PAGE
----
Arctic fox walks 2,000 miles from Norway to Canada

Last updated at 12:34
Arctic-foxNorwegian Polar Institute

An arctic fox has taken on a trip which would make any intrepid explorer proud!

Starting in Norway, in Europe, she travelled more than 2,000 miles across the Arctic desert all the way to Ellesmere Island in Canada, in North America.

Researchers were amazed to discover the fox had made an epic journey in the space of just 76 days.

"We first did not believe it was true," said Eva Fuglei, who tracked the fox on its journey near the North Pole.

map-of-arctic-fox-journeyBBC / NINA
The brave fox travelled 2000 miles from Norway across the Arctic ice to Greenland over just three months

They originally thought the fox might have been picked up by a boat, but soon realised that this was not possible.

"There are no boats that go so far up in the ice. So we just had to keep up with what the fox did," said Eva.

The fox was being tracked as part of research by the Norwegian Polar Institute and the Norwegian Institute for Nature Research.

She travelled at an average speed of 28.8 miles a day! That's the same as travelling from Manchester to Liverpool every day for 76 days.

How important is sea ice?
To enjoy the CBBC Newsround website at its best you will need to have JavaScript turned on.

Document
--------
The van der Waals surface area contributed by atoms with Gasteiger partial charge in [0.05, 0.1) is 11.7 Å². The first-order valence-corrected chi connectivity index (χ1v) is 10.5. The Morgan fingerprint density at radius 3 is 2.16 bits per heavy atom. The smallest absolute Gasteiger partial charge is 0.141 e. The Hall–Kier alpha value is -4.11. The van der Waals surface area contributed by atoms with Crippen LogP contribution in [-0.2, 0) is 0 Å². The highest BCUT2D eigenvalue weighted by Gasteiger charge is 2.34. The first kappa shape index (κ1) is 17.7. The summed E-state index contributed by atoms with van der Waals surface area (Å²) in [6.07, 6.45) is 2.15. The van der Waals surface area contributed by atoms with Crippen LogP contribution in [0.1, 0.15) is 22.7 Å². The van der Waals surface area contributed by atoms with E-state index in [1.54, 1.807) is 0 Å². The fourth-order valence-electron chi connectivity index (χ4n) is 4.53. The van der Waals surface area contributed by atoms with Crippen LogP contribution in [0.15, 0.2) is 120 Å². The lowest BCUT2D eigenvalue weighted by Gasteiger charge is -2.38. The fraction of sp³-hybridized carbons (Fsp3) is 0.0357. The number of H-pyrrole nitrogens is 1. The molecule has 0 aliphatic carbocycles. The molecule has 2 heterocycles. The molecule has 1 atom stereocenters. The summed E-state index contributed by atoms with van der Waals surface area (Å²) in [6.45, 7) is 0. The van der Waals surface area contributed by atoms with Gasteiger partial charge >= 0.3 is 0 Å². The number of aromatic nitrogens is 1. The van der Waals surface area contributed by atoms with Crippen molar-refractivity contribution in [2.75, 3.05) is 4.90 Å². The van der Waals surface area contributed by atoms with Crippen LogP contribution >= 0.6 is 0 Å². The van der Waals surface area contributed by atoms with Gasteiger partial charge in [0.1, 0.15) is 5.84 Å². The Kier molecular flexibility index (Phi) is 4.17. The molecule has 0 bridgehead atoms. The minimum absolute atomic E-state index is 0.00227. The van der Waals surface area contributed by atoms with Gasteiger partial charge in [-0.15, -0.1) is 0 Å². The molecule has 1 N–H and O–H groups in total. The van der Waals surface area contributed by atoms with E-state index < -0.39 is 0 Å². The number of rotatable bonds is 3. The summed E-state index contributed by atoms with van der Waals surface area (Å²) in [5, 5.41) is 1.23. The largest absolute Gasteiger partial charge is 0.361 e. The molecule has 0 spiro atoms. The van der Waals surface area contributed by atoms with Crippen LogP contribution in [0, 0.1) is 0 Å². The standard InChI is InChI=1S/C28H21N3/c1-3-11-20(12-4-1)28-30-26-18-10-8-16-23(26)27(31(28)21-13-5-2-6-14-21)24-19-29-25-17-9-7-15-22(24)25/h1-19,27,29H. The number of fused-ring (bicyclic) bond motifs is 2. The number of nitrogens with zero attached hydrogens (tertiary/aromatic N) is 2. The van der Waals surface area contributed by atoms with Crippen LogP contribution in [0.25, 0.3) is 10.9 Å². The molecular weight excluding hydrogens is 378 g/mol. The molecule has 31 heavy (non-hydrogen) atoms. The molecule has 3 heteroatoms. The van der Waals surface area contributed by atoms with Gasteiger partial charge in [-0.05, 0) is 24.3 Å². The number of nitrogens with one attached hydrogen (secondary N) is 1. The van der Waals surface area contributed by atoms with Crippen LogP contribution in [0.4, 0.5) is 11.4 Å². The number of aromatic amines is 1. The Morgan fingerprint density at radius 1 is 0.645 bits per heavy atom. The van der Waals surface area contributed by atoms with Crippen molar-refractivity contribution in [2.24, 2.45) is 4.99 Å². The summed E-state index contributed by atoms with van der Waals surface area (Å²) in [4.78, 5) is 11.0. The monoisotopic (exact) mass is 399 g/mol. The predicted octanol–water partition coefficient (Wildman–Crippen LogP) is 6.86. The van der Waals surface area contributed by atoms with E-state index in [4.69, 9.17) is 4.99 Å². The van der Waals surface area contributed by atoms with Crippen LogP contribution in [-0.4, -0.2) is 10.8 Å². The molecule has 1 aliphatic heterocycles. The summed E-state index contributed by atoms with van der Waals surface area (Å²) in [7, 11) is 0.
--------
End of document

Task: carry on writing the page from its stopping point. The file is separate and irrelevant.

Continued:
WATCH: Why are thousands of species facing extinction?

"This is another example of how important sea ice is to wildlife in the Arctic," said Norway's climate and environment minister, Ola Elvestuen.

Ice sheets in the North Pole are an important way for species to travel - particularly during migration seasons.

Global warming and climate change have caused the ice in both the North and South Poles to shrink at a very fast rate.

Without the ice, many animals will not be able to migrate or find new sources of food.

"The warming in the north is frighteningly fast. We must cut emissions quickly to prevent the sea ice from disappearing all summer," Elvestuen concluded.

Your Comments

Join the conversation

This entry is now closed for comments.